Andrew Goodman, James Chaney, and Michael Schw...

Andrew Goodman, James Chaney, and Michael Schwerner (Photo credit: Wikipedia)

This was an especially tough weekend. The Trayvon Martin killing took me back to June 21, 1964 when three civil rights workers, James Chaney, Andrew Goodman and Michael Schwerner, were found lynched and mutilated near Philadelphia, Mississippi.

It also prompted recall of what happened to James Byrd, Jr., a Texan who, in 1998, was dragged by white supremacists behind a swerving truck for three miles until he finally died when his broken, battered and tortured body mercifully struck a roadside curb.

That isn’t to say that Trayvon Martin’s murder rises to the same level of horror as these cases…Trayvon got off easy with a bullet to the chest…but who can deny that his murderer, George Zimmerman, saw Trayvon as anything other than an outsider, an “other,” who didn’t belong were he, Zimmerman, found him. For that transgression Trayvon Martin lost his life.

But the bigger issue in this tragedy is the underlying narrative that turns a man like Zimmerman into an instrument of evil. It’s the same “not-one-of-us” narrative that killed the three civil rights activists and James Byrd Jr. and makes it okay for Rush Limbaugh to say that Michelle Obama is “guilty of uppity-ism”; that obsessively questions Barack Obama’s right to be president based upon imagined birth places; and, that allows Newt Gingrich to claim that President Obama “engages in Kenyan, anti-colonial behavior”, and makes Rick Santorum comfortable when he accuses President Obama of following a “non-bible theology” and that his agenda is “about some phony ideal, some phony theology.”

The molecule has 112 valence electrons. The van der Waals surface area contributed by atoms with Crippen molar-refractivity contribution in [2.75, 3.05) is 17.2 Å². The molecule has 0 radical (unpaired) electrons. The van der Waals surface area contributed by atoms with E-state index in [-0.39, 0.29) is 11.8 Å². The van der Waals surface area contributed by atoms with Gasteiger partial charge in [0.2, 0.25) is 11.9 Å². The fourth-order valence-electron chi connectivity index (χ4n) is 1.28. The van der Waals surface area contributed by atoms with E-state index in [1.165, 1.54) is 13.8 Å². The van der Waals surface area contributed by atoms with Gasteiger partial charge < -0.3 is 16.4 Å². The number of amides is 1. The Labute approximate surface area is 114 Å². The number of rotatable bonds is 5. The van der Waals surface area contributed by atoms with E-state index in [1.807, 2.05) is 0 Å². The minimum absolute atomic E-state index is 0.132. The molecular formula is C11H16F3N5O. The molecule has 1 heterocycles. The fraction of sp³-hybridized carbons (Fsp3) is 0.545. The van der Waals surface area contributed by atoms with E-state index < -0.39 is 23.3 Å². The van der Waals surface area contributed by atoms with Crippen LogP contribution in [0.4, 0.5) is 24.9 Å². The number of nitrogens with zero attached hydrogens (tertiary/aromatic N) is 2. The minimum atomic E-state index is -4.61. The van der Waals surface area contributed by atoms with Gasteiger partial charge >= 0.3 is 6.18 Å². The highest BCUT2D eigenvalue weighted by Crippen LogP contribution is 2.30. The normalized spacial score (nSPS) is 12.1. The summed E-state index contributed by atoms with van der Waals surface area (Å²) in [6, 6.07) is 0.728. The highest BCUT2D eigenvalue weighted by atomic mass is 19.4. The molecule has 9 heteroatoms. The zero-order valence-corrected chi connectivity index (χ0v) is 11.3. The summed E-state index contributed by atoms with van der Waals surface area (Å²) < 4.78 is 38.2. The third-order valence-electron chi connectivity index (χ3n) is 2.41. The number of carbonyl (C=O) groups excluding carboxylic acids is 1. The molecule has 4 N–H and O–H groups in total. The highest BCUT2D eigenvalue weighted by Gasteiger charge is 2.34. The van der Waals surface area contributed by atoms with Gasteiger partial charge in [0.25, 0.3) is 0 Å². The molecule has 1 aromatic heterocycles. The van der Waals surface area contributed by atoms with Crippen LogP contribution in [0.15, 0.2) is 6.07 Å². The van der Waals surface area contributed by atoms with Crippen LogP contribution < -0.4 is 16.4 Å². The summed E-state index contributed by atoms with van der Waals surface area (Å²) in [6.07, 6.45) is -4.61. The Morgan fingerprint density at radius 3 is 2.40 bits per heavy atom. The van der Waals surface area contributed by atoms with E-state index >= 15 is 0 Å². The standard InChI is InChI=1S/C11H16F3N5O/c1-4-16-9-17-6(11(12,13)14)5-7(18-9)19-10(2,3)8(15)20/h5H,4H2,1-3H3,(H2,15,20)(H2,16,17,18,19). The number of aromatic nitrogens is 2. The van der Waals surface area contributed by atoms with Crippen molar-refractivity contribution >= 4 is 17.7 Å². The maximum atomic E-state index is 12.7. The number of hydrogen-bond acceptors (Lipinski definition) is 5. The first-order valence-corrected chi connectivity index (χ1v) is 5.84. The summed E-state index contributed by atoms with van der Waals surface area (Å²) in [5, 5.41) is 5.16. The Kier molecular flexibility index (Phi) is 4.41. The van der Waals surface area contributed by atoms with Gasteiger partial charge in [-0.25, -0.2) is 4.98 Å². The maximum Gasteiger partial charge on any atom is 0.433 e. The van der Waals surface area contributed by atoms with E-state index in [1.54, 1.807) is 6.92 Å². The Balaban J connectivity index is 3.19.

But, most dangerously, it’s a narrative that labels President Obama as the Antichrist, a belief held by nearly a quarter of all Republicans. In this hateful and toxic environment, is it any wonder that, according to a 2009 article in The Telegraph, “the rate of [death] threats against the president has increased 400 per cent from the 3,000 a year or so under President George W. Bush…”

One month ago, if President Obama, wearing a hoodie, had followed Trayvon Martin’s path, he might well have taken a bullet in the chest from George Zimmerman’s gun. He, too, would have been an outsider in Zimmerman’s sick and distorted mind…an “uppity Negro” who was where he should not have been.

In time, maybe George Zimmerman and the “stand your ground” law that protects him will be put on trial. Maybe something will change as a result. But I doubt it, because the NRA and the American Legislative Exchange Council (ALEC) likes things the way they are. After all, fear is good for business. It sells guns and rallies Republicans behind their movement to unseat a black president.

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